This guide comes in the form of a folder with 36 folded loose leaf inserts. On the inside cover it says " This guide is a series of four, linked publications which form a Practical Guide to Public Art: Public Art & the Artist, Public Art & the State, Public Art & Local Government, Public Art & the Private Sector."
With a publication such as this one, two years in the making, full colour reproduction, and with a brief to develop best practice guidelines for public art projects, one expects quality in terms of form and content.

This publication is disappointing in both form and content. The four documents, which were intended by the authors to be made available separately, have been packaged and are being sold as one publication which means there is a lot of repetition going on with core information appearing in all four sections. The colour coding and numbering on the inserts is not very obvious and the best way I have found to keep things together and in order is to use a set of paperclips! I think it's time the Ministry for Arts and Culture found a new graphic designer.

As far as content goes the issue of best practice has not been addressed. For practical purposes we are given sketches of some processes, and references to other resources. Unfortunately project management options are not covered in a comprehensive manner. Very little consideration is given, for example, to the option where the lead consultant, the architect or the landscape architect is the project manager for the arts project.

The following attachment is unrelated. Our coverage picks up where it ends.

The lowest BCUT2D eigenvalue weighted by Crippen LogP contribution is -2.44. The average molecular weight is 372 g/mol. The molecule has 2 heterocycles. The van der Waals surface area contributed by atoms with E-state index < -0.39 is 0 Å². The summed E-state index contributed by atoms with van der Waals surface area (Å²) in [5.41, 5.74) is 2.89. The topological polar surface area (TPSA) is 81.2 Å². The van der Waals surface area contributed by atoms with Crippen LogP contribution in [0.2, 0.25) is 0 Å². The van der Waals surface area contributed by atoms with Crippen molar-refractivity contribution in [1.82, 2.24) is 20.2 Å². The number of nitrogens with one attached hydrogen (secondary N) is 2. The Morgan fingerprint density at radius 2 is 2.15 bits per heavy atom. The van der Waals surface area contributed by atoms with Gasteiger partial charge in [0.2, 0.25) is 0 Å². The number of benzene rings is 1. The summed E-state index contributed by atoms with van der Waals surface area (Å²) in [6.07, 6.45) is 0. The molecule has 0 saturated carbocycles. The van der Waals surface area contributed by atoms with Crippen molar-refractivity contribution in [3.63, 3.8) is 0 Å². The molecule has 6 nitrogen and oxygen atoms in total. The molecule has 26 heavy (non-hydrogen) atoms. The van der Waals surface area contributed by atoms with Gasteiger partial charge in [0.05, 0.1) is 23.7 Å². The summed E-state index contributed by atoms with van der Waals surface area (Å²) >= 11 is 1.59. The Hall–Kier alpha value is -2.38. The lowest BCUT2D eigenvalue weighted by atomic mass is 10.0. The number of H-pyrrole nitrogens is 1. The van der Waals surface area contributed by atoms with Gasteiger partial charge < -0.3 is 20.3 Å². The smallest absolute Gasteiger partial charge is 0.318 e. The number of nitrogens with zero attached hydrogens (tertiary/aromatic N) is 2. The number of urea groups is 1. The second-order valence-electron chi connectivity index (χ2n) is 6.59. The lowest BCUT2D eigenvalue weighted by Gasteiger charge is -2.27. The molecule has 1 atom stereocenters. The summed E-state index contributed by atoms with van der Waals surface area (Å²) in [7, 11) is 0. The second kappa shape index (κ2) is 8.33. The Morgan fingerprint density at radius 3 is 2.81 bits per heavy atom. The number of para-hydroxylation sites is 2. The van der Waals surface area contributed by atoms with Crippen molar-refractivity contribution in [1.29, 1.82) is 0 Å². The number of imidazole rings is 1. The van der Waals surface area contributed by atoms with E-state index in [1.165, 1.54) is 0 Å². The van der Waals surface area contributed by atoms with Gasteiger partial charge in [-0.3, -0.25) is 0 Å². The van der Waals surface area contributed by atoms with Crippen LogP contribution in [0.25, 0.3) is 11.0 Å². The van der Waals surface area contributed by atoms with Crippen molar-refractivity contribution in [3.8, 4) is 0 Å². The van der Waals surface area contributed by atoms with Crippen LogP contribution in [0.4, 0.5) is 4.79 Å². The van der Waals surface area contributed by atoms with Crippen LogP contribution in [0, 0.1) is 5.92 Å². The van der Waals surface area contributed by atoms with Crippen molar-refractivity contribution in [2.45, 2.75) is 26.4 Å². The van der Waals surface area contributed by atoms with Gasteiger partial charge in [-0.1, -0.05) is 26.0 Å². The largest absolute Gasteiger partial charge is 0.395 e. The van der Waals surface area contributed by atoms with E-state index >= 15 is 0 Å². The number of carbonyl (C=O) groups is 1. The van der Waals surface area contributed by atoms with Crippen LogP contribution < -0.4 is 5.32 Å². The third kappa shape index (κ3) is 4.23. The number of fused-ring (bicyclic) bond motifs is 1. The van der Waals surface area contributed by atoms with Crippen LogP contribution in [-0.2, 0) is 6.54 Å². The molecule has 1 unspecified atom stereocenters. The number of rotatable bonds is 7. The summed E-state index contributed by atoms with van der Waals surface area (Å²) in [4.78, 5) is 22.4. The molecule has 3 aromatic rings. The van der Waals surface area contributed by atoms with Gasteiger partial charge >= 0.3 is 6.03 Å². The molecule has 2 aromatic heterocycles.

For those unfamiliar with public art procedures the use of the term "consulting artist" as well as " art consultant" adds confusion rather than clarity. It is difficult to understand why the processes used and endorsed by the Department of Contract & Management Services are not outlined in a straightforward manner in the Public Art and the State section. These procedures are implemented by selected professional arts consultants with curatorial experience and expertise and are considered by many as best practice. Perhaps the authors tried too hard to squeeze the information into the repeating headings: Introduction, Getting Started, The Consulting Artist, the Commissioned Artist, The Contract, and Project Management, and Resources List.

Direct discussion about accountability, conflict of interest, and the need to vary procedures when working with Aboriginal people would have been useful additions.

What the publication does do, through its many colour images and case studies, is convey a picture of the breadth and diversity of public art activity happening in WA. Unfortunately some images are incorrectly titled, and for larger projects not all team members / stakeholders are acknowledged.

These problems could all be remedied in the future as the Ministry for Culture and the Arts initially saw this publication as being updated each year, and allocated a modest sum of money for this purpose. One has to wonder though if this is an achievable goal taking into consideration the constraints of the existing design format.

I recommend this publication to those who want a general introduction to the area of public art practice, and who want to get a feel for the breadth of that practice in WA.